9. The doctrine of appropriation lays upon each state a duty to exercise her right reasonably and in a manner calculated to conserve the common supply. P. 259 U. S. 484.

10. The evidence establishes:

(a) The average yearly flow of the Laramie River, in Wyoming, is not a proper measure of the supply practically available there from year to year. P. 259 U. S. 471.

(b) Computation should be based on the unalterable need for a supply that is fairly constant and dependable, or susceptible of being made so by storage and conservation within practicable limits, substantial stability of supply being essential to successful reclamation and irrigation. P. 259 U. S. 480.

(c) The reasonable measure of the supply available in Wyoming for practical use is not the lowest natural yearly flow, but something considerably greater, obtainable by storage. P. 259 U. S. 484.

(d) So measured, the entire supply, from the Laramie and from certain tributaries in Wyoming, available for Wyoming appropriations here involved and for the proposed Colorado appropriation is 288,000 acre-feet per annum. P. 259 U. S. 488.

(e) The Wyoming appropriations senior to the proposed Colorado appropriation require 272,500 acre-feet, and the overplus available for that appropriation is therefore restricted to 15,500 acre-feet, per annum. P. 259 U. S. 496.

11. Permits issued by the state Engineer of Wyoming to appropriate water in specified quantity from the stream are mere licenses, and not adjudications that a surplus subject to appropriation exists. P. 259 U. S. 488.

Page 259 U. S. 421

12. The proposed Colorado appropriation is to be dated from the time when the project became a fixed plan with a definite purpose, and when work upon it was begun, not related back to an earlier date when the project was inceptive and uncertain, and, by the same rule, several of the Wyoming appropriations are treated as relating to date later than those claimed for them. Pp. 259 U. S. 490-495.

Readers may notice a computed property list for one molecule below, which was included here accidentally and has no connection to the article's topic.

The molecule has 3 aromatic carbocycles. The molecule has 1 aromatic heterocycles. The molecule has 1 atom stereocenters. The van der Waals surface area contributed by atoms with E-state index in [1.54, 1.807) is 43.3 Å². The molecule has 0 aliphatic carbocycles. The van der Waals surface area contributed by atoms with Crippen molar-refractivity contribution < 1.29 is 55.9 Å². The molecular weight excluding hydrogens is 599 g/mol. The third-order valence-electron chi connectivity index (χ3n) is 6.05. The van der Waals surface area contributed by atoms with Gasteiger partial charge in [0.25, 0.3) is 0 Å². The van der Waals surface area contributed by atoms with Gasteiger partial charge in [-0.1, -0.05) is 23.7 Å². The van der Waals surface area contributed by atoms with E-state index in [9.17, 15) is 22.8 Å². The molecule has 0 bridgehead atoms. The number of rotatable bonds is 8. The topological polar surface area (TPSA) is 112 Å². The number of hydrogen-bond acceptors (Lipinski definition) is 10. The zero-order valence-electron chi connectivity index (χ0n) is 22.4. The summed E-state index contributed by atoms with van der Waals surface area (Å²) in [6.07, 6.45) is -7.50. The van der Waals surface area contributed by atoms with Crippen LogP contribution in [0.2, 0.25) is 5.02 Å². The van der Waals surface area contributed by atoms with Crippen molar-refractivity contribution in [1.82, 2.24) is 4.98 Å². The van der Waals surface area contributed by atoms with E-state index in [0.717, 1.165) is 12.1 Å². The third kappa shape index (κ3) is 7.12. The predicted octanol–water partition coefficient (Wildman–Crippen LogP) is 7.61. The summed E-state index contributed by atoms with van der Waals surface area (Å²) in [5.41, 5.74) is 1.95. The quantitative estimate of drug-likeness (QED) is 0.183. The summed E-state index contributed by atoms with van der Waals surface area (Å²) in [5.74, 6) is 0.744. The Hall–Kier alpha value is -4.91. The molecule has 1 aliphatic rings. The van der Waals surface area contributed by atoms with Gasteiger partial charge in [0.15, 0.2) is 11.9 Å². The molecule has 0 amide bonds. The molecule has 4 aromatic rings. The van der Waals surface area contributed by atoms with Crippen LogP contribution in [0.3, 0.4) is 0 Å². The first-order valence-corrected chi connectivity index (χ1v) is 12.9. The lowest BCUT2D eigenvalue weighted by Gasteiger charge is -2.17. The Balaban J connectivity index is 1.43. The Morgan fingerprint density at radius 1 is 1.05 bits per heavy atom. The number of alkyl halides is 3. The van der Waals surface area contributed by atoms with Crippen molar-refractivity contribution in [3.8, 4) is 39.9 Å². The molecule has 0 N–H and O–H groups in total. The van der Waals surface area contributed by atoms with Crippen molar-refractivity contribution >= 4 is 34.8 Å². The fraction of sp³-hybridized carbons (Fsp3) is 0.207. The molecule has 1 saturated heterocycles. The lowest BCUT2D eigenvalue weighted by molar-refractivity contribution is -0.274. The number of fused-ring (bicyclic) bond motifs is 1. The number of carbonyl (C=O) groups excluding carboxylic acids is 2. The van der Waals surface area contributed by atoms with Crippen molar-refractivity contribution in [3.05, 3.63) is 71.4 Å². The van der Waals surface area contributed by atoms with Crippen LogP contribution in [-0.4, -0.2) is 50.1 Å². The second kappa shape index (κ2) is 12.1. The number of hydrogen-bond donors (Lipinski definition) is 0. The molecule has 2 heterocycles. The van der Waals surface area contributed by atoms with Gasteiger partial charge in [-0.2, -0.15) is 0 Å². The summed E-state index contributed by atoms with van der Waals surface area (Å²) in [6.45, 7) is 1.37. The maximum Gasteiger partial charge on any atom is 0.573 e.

This was an original suit, brought in this Court by the State of Wyoming against the State of Colorado and two Colorado corporations, for the purpose of preventing a diversion of part of the water of the Laramie River, a stream flowing from Colorado into Wyoming. The facts are fully stated in the opinion, post,259 U. S. 455. The bill was filed on May 29, 1911. A motion to dismiss, equivalent to a demurrer, was argued and, on October 21, 1912, was overruled without prejudice. The case was argued, and twice reargued, on final hearing, the United States participating in the last two arguments, by leave of the court.

Page 259 U. S. 455

Official Supreme Court case law is only found in the print version of the United States Reports. Justia case law is provided for general informational purposes only, and may not reflect current legal developments, verdicts or settlements. We make no warranties or guarantees about the accuracy, completeness, or adequacy of the information contained on this site or information linked to from this site. Please check official sources.